The World Economic Forum’s Global Information Technology Report 2016 already placed Switzerland among the 10 nations that are best equipped to face technological changes, due amongst other factors to substantial investments in digital technology. Switzerland is also the industrialized nation with the highest percentage of people working in research and development.
Today, Switzerland is still in the top ten according to IMD.
Technology plays an increasingly important role in future relationships between banks and their customers. Customers are becoming increasingly demanding, particularly in retail banking, leaving banks no option but to embrace innovation.
Wealth management is no exception to this rule, as clients become increasingly connected to the online world. Some observers have even surmised that wealth management might one day be wholly automated!
Geneva is known as a global center for commodity trading and trade finance. Around 400 companies in the greater Geneva area handle a large proportion of the global trade in oil, sugar, coffee, cereals, rice and oilseeds. Rigorous risk management and outstanding customer service are essential to this industry. The recent wave of regulation has added an extra layer of requirements. Technology has thus become indispensable in commodity trading as well.
These new requirements and new services have led to the convergence of finance and technology, referred to as FinTech.
The Geneva financial center stands out from the competition due to the quality of service and security it offers, both in terms of stability and data protection. With its emphasis on transparency as well as privacy, the financial center benefits from a know-how that is firmly rooted in tradition, but is nevertheless innovative and technologically advanced. Geneva's economic "cluster" is not confined to banks: it also includes financial market infrastructure providers, software developers and other suppliers of products and services.
The Geneva Financial Center aims to help Geneva become a center of excellence in financial technology and is working in particular to create an appropriate legal framework.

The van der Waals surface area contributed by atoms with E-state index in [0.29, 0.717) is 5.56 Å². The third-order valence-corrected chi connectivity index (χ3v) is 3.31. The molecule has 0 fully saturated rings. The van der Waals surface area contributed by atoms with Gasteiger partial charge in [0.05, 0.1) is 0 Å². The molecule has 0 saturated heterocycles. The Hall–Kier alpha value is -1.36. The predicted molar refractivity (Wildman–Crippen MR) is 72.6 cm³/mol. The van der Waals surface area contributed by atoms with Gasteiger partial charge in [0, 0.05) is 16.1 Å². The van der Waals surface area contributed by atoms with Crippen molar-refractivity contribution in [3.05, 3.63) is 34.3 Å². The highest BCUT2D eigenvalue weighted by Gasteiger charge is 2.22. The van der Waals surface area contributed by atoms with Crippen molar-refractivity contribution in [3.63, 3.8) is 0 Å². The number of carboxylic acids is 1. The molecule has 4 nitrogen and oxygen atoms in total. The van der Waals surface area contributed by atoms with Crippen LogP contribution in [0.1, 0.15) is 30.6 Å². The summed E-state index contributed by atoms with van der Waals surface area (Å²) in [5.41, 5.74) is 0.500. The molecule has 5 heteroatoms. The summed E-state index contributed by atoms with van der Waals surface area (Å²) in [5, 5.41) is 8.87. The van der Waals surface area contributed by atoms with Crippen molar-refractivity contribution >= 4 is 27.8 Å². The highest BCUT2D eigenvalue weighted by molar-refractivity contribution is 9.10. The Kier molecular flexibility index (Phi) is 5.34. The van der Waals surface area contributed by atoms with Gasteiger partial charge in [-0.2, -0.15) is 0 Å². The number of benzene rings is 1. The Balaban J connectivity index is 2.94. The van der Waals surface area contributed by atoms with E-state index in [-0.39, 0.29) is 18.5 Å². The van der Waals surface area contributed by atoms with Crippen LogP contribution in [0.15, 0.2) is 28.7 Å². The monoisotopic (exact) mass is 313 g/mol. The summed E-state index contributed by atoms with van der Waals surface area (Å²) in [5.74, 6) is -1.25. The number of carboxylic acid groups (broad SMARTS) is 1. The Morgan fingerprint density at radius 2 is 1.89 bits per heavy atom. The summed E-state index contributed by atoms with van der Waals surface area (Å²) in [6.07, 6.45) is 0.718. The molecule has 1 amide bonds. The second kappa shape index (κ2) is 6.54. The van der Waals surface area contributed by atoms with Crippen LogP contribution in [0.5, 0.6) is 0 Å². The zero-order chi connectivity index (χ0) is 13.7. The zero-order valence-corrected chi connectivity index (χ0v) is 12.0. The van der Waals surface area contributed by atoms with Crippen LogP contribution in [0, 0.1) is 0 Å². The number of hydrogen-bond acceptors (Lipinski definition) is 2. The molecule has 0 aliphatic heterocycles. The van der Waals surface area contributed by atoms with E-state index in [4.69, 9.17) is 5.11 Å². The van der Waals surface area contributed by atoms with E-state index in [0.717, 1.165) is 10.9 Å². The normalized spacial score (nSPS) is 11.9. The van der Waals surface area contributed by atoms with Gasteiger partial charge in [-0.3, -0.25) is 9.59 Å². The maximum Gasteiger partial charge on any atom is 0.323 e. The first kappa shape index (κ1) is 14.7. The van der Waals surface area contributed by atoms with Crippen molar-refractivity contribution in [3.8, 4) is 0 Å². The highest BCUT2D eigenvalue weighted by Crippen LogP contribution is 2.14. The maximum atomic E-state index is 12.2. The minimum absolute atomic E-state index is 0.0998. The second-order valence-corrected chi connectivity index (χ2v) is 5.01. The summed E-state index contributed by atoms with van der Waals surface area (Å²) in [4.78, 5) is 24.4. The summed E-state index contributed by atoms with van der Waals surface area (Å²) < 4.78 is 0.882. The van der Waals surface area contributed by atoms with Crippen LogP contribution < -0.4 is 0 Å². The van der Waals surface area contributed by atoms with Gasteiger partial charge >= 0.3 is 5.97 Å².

Geneva occupies a unique position in the sustainable finance world, thanks to its dynamic ecosystem comprised of financial institutions, asset managers, international organisations, NGOs, private foundations, and world-class universities. With strong support from the city, the canton and the federal government, this diverse community is working together to create a virtuous cycle and accelerate the transition to a sustainable economy.
Geneva is home to the Sustainable Development Goals, the UN’s ambitious agenda to address the 17 major challenges facing our world. Changing the way financial flows are allocated can help speed up progress towards these goals. Over the past 20 years, a growing number of banks and asset managers have adopted sustainable investment strategies. They believe that the key to Geneva's future competitiveness lies in constant innovation and in developing new business activities, such as sustainable finance.
Their commitment and expertise is now globally recognised. The Geneva Financial Center Foundation has been working closely with national industry associations to capitalise on our synergies. The Swiss Bankers Association (SBA) and the Asset Management Association Switzerland (AMAS) have set up branch offices at the GFCF's headquarters in Geneva to focus mainly on sustainable finance, reinforcing the city’s position as a centre of excellence. Unsurprisingly, Geneva is a member, alongside Zurich, of Financial Centers for Sustainability (FC4S), a worldwide network of 25 member cities, which has its headquarters in Geneva.
The bridge connecting Geneva’s left and right banks is more than a popular selfie spot for tourists – it's also a powerful symbol of collaboration. In 2019, the Geneva sustainable finance community came together to organise the first edition of the Building Bridges Summit. The aim was to foster connections between the international organisations on Geneva's right bank and the financial institutions clustered on its left bank. This weeklong event highlighted the financial centre’s expertise in sustainable investing. Following the overwhelming success of this first edition, the “founding partners” – among them the Geneva Financial Center Foundation – are planning a third Building Bridges Week from October 3 to 6, 2022.